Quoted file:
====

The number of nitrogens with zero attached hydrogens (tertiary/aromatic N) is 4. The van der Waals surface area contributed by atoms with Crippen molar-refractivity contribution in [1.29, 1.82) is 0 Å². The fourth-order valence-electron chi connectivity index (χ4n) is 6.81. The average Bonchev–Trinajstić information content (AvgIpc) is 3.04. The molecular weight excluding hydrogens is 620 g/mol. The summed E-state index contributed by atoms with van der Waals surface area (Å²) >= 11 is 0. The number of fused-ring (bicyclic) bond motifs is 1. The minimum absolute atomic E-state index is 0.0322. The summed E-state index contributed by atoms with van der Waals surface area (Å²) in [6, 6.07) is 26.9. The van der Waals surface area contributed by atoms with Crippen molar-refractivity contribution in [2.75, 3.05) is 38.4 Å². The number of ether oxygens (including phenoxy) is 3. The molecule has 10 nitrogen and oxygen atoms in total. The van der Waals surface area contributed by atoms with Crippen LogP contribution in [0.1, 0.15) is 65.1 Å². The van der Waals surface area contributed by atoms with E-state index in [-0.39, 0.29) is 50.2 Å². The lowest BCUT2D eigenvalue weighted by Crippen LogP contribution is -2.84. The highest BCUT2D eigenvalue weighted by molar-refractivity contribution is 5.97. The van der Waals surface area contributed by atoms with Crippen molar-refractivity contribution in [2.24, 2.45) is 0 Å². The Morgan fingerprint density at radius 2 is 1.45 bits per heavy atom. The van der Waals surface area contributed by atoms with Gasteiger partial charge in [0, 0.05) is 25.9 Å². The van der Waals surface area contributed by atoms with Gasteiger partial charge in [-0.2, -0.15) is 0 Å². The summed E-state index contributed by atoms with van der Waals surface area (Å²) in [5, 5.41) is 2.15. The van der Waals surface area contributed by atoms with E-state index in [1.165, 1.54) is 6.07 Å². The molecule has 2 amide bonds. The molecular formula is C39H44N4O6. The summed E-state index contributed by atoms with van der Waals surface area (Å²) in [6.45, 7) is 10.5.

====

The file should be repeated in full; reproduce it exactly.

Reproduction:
The number of nitrogens with zero attached hydrogens (tertiary/aromatic N) is 4. The van der Waals surface area contributed by atoms with Crippen molar-refractivity contribution in [1.29, 1.82) is 0 Å². The fourth-order valence-electron chi connectivity index (χ4n) is 6.81. The average Bonchev–Trinajstić information content (AvgIpc) is 3.04. The molecular weight excluding hydrogens is 620 g/mol. The summed E-state index contributed by atoms with van der Waals surface area (Å²) >= 11 is 0. The number of fused-ring (bicyclic) bond motifs is 1. The minimum absolute atomic E-state index is 0.0322. The summed E-state index contributed by atoms with van der Waals surface area (Å²) in [6, 6.07) is 26.9. The van der Waals surface area contributed by atoms with Crippen molar-refractivity contribution in [2.75, 3.05) is 38.4 Å². The number of ether oxygens (including phenoxy) is 3. The molecule has 10 nitrogen and oxygen atoms in total. The van der Waals surface area contributed by atoms with Crippen LogP contribution in [0.1, 0.15) is 65.1 Å². The van der Waals surface area contributed by atoms with E-state index in [-0.39, 0.29) is 50.2 Å². The lowest BCUT2D eigenvalue weighted by Crippen LogP contribution is -2.84. The highest BCUT2D eigenvalue weighted by molar-refractivity contribution is 5.97. The van der Waals surface area contributed by atoms with Crippen molar-refractivity contribution in [2.24, 2.45) is 0 Å². The Morgan fingerprint density at radius 2 is 1.45 bits per heavy atom. The van der Waals surface area contributed by atoms with Gasteiger partial charge in [0, 0.05) is 25.9 Å². The van der Waals surface area contributed by atoms with Gasteiger partial charge in [-0.2, -0.15) is 0 Å². The summed E-state index contributed by atoms with van der Waals surface area (Å²) in [5, 5.41) is 2.15. The van der Waals surface area contributed by atoms with E-state index in [1.165, 1.54) is 6.07 Å². The molecule has 2 amide bonds. The molecular formula is C39H44N4O6. The summed E-state index contributed by atoms with van der Waals surface area (Å²) in [6.45, 7) is 10.5.